Ex-Army assistant inspector general pleads in fraud scheme

James Robert Jones, 43, of Woodlawn, pleaded guilty Tuesday in connection with a scheme to get fraudulent bank loans using the stolen identities of active duty U.S. Army officers, according to David Rivera, U.S. attorney for the Middle District of Tennessee.
May 13, 2014

James Robert Jones, 43, of Woodlawn, pleaded guilty Tuesday in connection with a scheme to get fraudulent bank loans using the stolen identities of active duty U.S. Army officers, according to David Rivera, U.S. attorney for the Middle District of Tennessee. 

At a hearing before U.S. District Court Judge Aleta A. Trauger, Jones entered guilty plea to one count of bank fraud, one count of making a false statement to a bank, one count of making a false statement to federal agents and one count of obstructing justice. 

At his plea hearing, Jones, a former assistant inspector general with the U.S. Army Office of Inspector General at Fort Campbell, Ky., admitted abusing his position to get personal identifying information, including Social Security numbers and dates of birth, of active duty U.S. Army officers, including officers who were deployed to Afghanistan.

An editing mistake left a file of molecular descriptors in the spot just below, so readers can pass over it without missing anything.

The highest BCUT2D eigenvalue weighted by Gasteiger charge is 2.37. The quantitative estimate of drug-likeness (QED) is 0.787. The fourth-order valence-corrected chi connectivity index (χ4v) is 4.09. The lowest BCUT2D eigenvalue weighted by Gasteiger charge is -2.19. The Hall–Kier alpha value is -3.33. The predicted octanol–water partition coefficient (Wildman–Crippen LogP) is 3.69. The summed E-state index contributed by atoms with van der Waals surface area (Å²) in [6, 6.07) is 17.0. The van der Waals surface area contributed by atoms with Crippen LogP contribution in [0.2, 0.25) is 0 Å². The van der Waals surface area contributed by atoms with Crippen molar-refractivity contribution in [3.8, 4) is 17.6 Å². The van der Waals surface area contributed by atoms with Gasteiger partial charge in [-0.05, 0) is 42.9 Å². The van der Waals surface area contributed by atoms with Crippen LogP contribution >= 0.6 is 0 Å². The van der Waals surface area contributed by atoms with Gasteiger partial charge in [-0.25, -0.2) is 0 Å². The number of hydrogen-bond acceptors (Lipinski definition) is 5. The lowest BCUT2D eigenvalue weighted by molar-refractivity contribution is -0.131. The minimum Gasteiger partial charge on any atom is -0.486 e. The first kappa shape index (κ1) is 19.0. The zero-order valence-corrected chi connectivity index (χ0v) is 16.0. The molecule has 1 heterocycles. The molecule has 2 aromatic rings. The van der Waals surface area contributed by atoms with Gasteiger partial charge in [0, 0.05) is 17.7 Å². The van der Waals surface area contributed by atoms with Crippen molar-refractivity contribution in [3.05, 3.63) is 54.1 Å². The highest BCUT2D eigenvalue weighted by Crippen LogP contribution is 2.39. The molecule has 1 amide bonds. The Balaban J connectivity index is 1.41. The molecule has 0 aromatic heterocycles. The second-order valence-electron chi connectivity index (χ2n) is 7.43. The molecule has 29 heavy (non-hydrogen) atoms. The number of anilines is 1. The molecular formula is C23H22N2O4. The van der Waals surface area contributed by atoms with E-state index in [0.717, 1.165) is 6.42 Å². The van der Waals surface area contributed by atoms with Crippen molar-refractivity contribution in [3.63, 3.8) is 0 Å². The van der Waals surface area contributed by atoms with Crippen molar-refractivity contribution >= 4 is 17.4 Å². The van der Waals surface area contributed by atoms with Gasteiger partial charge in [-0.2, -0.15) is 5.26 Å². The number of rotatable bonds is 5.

Jones acknowledged he used this personal identifying information to apply for loans in the officers’ names, he received loans from two federally insured financial institutions and he used the money from the loans for his own personal benefit.

Jones also admitted he attempted to conceal his scheme by asking a colleague to delete records found on his U.S. Army-issued laptop computer, and by seeking to cast blame for his crimes on a deceased U.S. Army officer, despite the fact that the deceased officer had no involvement in the scheme.

Jones faces up to 30 years in prison for the counts of bank fraud and making a false statement to a bank, up to 20 years in prison for obstructing justice and up to five years in prison for making false statements to investigators.  Jones will be sentenced Aug. 11.

The U.S. Secret Service and the U.S. Army Criminal Investigations Command at Fort Campbell investigated the case. Assistant U.S. attorney William F. Abely served as prosecutor.

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